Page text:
Black Death Essay

  • Black Plague: The Black Death

    The Black Death The Black Death, or bubonic plague, has been, by far, one of the most destructive, widespread, epidemics in history. Between the years 1346 and 1353, through commerce, the spread of bacteria, and bad hygiene, the Black Death came about in Europe, eventually eradicating between seventy-five and two-hundred million Europeans. It has been concluded that the Black Death originated in the dried up plains of Central Asia, and was spread through trade routes such as the silk road. In the mid 1300’s, when the merchants of Asia transported this disease through oriental rat fleas, it spread, causing the death of approximately thirty to sixty percent of Europe’s population. This plague lasted until the late fourteenth century, and reoccurred…

    Words: 1378 - Pages:
  • Effects Of The Black Death

    Europe and The Black Death As the winter of 1348 subsided, the people of Europe finally envisioned the spring days ahead of them. Little did they know that the springtime would bring with it a deadly epidemic that no one could have possibly foreseen. The Black Death could not have arrived in Europe at a worse time as much of the population was already weakened from a scarcity of food due to overpopulation and famine. There was barely any time to react as the disease spread swiftly from its…

    Words: 1859 - Pages: 8
  • Black Death Significance

    The Black Death was an important moment in human history, as it showed how a poorly understood disease could spread rapidly through an unprepared populace. The Black Death made a great impact on the people of that time, including the fall of the economy. The origins of the Black Death have been unknown until recent years. Gene sequencing has determined that the plague emerged in China more than 2,600 years ago. However, the first historical record of an actual epidemic was in 1338-1339. It…

    Words: 2371 - Pages: 10
  • The Importance Of The Black Death

    The Black Death (also called the plague) hit Europe, almost all things, mostly the daily elements of life, were under the influence of the Roman Catholic Church. During this time, almost every action one would make would require prayer. The church had always told the people right from wrong. The church and followers believed that the afterlife was more important than ones present life. It was a must to be given the last rights and to confess ones sins before dying to be sure of a peaceful…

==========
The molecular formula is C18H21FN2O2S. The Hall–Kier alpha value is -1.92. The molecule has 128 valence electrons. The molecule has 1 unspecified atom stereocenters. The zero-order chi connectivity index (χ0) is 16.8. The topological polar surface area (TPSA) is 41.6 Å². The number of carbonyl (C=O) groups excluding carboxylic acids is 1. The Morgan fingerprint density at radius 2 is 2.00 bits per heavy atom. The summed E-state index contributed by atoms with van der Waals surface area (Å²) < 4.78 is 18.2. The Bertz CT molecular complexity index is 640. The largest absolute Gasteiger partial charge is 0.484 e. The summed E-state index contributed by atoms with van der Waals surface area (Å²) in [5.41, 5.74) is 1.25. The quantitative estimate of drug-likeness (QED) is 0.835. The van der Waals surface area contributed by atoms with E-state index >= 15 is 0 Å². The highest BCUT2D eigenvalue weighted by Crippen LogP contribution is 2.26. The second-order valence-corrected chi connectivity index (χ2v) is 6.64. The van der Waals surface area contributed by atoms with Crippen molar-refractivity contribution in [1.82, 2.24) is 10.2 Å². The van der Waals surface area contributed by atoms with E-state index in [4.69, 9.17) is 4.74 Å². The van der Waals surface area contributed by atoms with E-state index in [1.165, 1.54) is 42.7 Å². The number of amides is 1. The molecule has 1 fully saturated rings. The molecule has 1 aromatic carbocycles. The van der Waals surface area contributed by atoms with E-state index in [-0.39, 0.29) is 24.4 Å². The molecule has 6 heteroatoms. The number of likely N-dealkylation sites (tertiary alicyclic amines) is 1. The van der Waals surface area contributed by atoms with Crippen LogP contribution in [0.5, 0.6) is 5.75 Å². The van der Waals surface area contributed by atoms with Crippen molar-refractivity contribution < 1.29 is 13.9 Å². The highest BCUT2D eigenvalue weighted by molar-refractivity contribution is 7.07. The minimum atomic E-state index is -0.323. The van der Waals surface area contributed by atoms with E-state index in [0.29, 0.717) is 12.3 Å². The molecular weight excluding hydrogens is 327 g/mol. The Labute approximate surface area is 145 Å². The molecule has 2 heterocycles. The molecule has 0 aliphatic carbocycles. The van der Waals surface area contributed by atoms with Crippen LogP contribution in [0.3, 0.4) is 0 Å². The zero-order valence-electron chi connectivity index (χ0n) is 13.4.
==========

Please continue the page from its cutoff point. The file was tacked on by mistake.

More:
Words: 1433 - Pages: 6
  • The Plague In The Black Death

    There was once a horrifying monster that killed millions of innocent civilians by dissolving their lungs and causing their flesh to become black. It spread with deadly efficiency, killed in a matter of days, and could travel through the air. Although this may sound like a children’s horror story, this monster was a reality in Europe in the 1300s. The Black Death was a pandemic that killed just over half of Europe’s population between 1346 and 1353. Even though some argue that the Black…

    Words: 1120 - Pages: 5
  • The Causes Of The Black Death

    the Black Death pushed medieval men to the brink of an apocalypse. The living expected only death. In addition, the graveyards were choked with corpses. During this time, the world was filled with horror, and seemingly abandoned by God. From Italy to Ireland, half of the population died, which was about 20 million people. In this medieval time, the medicine failed the sick and violent and macabre religious cults appeared. In Italy, during the autumn of 1347, a horrifying and mysterious disease…

    Words: 1588 - Pages:
  • The Black Plague And The Black Death In Europe

    About around 1339 in Europe, the population was beginning to overpopulate and the food supply and severe economic crisis began to start. In Northwestern Europe the winters were extremely cold and the summers were dry. Due to weather, very low amounts of crops stopped growing, people began to worry. The first historical record of bubonic plague is in Central Asia in 1338/39. It reached China and India by 1346. It infected the Black Sea port of Kaffa by 1347.Says This disease lasted…

    Words: 1012 - Pages: 5
  • Black Death Causes

    around you and it may be the very end of the world. This was the picture many had called their lives around the time of the Black Death. Always wondering whether they have contracted the disease or would soon. Over one third of the entire European population was wiped out by this disease, and was very easily spread from person t person. There was, though, many contributors to the spread of the Black Death. The Black Death had many causes including rats living very near and traveling with large…

    Words: 1729 - Pages: 7
  • The Impacts Of The Black Death

    ecological upheaval, also known as the Black Death, has been studied for centuries, and still has no definite cause. One theory subjects the blame on rats that lived in trade ships that traveled all across the western hemisphere. When fleas sucked the blood from these infected rats, the disease could be easily transmitted into humans. The fleas would bite the humans, and within…

    Words: 1874 - Pages: 8
  • Consequences Of The Black Death

    The Black Death, as it was most commonly called, was renowned as the most devastating pandemic to have even swept over the Eastern Hemisphere during the fourteenth century. It was the cause of over tens of millions of deaths throughout Europe and Asia and went by many names, including the “Great Mortality,” and “Universal Plague.” The widespread plague originated in Central Asia and was most likely variants of the bubonic and pneumonic plagues. The bubonic plague, which was the most common…

    Words: 1046 - Pages:
  • Previous
    Page 1 2 3 4 5 6 7 8 9 50

Popular Topics: